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Primary School Science Curriculum

5 Themes of Primary School Science

DIVERSITY

Primary School Science Curriculum

Primary School Science Curriculum

Students should appreciate that there is a great variety of living and non-living things in the world. The study of the diversity in the world will allow students to appreciate the importance and necessity of maintaining it. Man seeks to

organise the great variety of living and non-living things to better understand the world in which he lives. There are common threads that connect all living things and unifying factors in the diversity of non-living things that help him to classify them. In this theme, students learn about the diversity of living and non-living things as well as materials.

Our tutors help students prepare Key inquiry questions in Diversity which include:

  • What is our environment made up of?
  • Why is it important to maintain diversity?
  • How do we go about understanding the diverse range of living and non-living things?

CYCLES

Students should recognise that there are repeated patterns of change in nature and understand how these patterns arise. Examples of these cycles are the life cycles of living things and the water cycle. Understanding these cycles helps Man to predict events and processes and to understand the Earth as a self-sustaining system. In this theme, students learn about the Cycles in plants and animals as well as matter and water.

Our tutors help students get ready the key inquiry questions in Cycles such as:

  • What are the cycles in our everyday life?
  • How are cycles important to life?

SYSTEMS

Students should recognise that a system is a whole consisting of parts that work together to perform a function. There are systems in nature as well as man-made systems. Examples of systems in nature are the digestive and respiratory systems. Examples of man-made systems are electrical systems. Understanding these systems allows Man to understand how they operate and how parts influence and interact with one another to perform a function. In this theme, students learn about the plant, human, cell and electrical systems.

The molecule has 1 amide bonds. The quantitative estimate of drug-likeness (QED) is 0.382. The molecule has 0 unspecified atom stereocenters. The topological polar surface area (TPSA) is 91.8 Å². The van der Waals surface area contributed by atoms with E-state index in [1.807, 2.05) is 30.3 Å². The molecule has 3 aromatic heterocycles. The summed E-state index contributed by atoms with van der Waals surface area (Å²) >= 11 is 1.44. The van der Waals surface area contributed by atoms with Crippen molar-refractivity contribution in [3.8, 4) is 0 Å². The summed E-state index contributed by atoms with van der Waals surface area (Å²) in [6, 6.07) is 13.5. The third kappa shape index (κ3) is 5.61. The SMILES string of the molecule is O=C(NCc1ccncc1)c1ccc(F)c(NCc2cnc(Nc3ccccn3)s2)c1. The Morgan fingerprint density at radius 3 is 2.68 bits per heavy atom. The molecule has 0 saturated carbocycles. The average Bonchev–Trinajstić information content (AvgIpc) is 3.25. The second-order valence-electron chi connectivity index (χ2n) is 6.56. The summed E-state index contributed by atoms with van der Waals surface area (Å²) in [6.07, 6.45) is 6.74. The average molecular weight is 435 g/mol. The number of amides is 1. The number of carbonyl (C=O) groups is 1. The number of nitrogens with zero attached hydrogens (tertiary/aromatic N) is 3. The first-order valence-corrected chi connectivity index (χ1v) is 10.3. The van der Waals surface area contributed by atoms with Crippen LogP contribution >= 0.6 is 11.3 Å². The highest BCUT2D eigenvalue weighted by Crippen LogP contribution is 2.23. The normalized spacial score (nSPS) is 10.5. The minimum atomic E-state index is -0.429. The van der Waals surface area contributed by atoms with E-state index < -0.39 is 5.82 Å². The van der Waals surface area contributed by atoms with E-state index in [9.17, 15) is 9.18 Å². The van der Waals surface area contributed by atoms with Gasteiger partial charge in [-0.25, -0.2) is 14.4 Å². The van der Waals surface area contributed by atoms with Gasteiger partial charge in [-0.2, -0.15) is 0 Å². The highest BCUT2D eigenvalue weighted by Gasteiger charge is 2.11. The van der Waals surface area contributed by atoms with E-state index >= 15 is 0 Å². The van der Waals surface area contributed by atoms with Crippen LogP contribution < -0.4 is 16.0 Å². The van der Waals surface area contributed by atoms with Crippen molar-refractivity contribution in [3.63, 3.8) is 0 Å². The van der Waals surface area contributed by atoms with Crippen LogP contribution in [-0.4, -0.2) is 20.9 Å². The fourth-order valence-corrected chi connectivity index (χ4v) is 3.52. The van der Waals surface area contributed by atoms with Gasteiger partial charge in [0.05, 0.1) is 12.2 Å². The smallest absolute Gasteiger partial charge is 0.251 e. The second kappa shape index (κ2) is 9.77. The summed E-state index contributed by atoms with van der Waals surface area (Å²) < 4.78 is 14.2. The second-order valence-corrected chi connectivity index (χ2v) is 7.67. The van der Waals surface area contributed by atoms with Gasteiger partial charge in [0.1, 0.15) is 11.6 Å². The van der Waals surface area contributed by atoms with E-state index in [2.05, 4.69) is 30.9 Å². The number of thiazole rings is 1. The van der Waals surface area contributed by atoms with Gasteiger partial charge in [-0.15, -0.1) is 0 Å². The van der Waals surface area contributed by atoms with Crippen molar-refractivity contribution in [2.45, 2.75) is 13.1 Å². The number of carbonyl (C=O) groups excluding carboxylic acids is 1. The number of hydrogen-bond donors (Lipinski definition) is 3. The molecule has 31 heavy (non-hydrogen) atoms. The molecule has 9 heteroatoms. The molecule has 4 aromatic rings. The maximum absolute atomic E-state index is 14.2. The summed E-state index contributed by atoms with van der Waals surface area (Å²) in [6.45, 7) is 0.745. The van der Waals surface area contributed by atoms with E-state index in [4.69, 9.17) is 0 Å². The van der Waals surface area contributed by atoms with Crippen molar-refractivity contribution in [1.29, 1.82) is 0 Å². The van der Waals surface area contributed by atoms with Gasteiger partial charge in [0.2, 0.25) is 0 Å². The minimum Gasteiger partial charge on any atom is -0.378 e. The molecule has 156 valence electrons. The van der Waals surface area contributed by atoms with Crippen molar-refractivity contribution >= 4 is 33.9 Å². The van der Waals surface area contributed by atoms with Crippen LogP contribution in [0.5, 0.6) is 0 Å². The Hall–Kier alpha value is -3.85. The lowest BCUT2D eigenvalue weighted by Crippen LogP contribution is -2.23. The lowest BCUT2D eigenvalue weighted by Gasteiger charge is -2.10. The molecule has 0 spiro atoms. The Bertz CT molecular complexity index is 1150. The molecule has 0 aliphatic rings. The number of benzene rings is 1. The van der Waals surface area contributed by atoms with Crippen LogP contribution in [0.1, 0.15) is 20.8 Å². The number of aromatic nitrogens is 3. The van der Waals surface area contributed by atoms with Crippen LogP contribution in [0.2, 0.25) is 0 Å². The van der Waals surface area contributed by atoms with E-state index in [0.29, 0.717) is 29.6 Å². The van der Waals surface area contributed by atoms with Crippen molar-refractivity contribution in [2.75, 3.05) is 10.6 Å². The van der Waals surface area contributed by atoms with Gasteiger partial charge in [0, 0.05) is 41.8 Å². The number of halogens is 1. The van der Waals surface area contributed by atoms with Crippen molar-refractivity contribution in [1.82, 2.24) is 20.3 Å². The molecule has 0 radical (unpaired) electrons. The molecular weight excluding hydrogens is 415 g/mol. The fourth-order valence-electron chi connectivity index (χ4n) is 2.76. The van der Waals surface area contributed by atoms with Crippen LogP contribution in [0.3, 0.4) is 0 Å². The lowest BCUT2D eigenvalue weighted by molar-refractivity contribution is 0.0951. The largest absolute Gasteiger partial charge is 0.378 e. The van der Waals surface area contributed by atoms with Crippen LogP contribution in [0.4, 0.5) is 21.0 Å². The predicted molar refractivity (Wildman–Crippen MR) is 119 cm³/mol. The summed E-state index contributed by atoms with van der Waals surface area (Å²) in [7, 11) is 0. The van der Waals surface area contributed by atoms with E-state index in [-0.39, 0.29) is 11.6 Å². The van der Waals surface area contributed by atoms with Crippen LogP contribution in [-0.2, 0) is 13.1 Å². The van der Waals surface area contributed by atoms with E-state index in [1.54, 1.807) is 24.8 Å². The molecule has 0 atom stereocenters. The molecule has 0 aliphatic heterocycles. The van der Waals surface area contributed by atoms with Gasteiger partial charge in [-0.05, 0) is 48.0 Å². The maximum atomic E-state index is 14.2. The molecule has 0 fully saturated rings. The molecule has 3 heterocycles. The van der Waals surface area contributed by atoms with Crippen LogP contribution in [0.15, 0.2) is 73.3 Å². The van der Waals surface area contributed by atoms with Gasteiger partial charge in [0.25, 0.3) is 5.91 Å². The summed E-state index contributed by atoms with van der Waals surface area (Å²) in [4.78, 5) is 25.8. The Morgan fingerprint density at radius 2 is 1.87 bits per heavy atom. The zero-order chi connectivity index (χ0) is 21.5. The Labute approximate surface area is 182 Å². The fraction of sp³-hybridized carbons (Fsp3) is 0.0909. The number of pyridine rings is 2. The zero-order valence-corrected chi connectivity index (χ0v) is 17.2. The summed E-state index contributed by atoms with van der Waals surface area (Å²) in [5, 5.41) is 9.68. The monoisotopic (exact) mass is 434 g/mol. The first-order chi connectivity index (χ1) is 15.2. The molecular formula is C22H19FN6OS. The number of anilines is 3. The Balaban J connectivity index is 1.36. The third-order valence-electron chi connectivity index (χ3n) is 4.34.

Our tutors help students reason out the key inquiry questions in Systems:

  • What are the different parts of a system?
  • How do parts of a system or different systems interact together to perform a function?

INTERACTIONS

Students should appreciate that a study of the interactions between and within systems helps Man to better understand the environment and his role in it. Interactions occur within an organism, between organisms as well as between organisms and the environment. There are also interactions between forces and objects. The interaction of Man with his environment drives the development of Science and Technology. At the same time, Science and Technology influences the way Man interacts with his environment. By understanding the interactions between Man and his environment, students can better appreciate the consequences of their actions and be responsible for their actions. In this theme, students learn about the interaction of forces and interactions within the environment.

Our tutors help students understand the key inquiry questions in Interactions listed herein:

  • How does Man interact with his surroundings?